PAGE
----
FOR IMMEDIATE RELEASE
Good morning and thank you, Mr. Chairman.
As you know, the United States rejoined the Committee for Program and Coordination after being elected by the General Assembly in early May after a seven year hiatus. One of the reasons we sought to rejoin the CPC is because we share with other Member States the concerns expressed repeatedly in General Assembly resolutions about the need for more effective implementation of results-based management. We believe that the CPC indeed has a critical role to play toward this end because it is the first Member State body to review the Secretary-General’s proposed strategic framework, which Resolution 58/269 provides shall “constitute the principal policy directive of the United Nations and . . . serve as the basis for programme planning, budgeting, monitoring and evaluation.”
We would like to see the CPC turn a critical eye to the format and substance of the strategic framework document and insist on relevant and measureable expected accomplishments and indicators of achievement from the Secretariat so that Member States are able to make informed decisions on programs and priorities based on improved measurements. We hope that our colleagues will take advantage of the CPC’s strategic role in the UN programming and budgeting process for improving the effectiveness and focus of the organization’s activities as well as holding the Secretariat properly accountable for achieving expected results.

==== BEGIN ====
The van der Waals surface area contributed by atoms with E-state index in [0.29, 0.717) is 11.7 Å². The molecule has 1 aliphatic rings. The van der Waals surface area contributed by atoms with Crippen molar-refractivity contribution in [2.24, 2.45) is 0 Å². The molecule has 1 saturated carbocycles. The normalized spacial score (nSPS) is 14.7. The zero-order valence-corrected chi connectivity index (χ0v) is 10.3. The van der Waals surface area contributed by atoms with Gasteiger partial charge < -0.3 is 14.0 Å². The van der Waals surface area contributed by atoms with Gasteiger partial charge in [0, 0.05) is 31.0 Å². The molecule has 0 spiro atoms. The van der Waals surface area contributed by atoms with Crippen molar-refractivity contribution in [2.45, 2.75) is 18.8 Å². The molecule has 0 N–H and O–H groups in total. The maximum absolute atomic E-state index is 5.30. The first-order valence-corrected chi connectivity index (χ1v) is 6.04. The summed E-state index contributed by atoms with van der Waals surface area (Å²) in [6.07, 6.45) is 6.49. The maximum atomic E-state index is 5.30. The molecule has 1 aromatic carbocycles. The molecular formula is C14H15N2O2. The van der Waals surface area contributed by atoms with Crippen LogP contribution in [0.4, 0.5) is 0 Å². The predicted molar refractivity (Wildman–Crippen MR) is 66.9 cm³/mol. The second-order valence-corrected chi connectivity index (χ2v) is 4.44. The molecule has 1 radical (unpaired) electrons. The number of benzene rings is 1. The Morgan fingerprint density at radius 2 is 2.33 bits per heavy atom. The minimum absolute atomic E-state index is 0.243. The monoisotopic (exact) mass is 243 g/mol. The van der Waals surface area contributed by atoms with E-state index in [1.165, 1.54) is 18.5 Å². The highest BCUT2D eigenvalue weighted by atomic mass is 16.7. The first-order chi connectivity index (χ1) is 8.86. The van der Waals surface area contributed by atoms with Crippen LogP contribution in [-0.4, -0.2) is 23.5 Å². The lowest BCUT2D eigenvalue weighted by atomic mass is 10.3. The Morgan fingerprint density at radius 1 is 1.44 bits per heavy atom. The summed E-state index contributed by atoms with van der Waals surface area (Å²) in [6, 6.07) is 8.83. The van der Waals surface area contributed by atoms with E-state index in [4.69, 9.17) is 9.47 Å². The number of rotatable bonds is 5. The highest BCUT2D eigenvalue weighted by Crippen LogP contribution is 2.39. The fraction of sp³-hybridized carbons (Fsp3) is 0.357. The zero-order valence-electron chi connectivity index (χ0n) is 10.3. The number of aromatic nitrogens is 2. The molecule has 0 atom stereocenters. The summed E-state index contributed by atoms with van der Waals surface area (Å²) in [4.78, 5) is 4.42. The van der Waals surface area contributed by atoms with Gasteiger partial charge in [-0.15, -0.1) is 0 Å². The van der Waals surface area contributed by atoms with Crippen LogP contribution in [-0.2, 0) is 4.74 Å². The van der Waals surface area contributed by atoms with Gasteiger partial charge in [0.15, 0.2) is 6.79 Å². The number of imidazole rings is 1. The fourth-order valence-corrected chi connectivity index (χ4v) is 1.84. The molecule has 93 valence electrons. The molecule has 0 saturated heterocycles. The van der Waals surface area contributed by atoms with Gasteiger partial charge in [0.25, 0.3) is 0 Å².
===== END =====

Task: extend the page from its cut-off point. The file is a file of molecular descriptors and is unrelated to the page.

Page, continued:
However, we will not participate at this session due to the fact that in the regional rotation of leadership posts that is the custom in this committee as in many others, Iran has been nominated as the candidate for the Chair of the CPC.
Allowing Iran—a country that is in flagrant violation of its obligations under multiple UN Security Council Resolutions and that expresses flagrant disregard for international terrorism, human rights, and disarmament—to Chair this Committee diminishes the standing and effectiveness of this institution.
Countries that are under Chapter VII sanctions for not meeting their international obligations with regard to their nuclear program should not hold formal or ceremonial positions in UN bodies.
We remain committed to the work of the CPC and look forward to working with our colleagues in the future to ensure that it is able to responsibly meet its mandated duties.
This site is managed by U.S. Mission to the United Nations in New York City and the Bureau of Public Affairs in Washington, DC. External links to other Internet sites should not be construed as an endorsement of the views or privacy policies contained therein.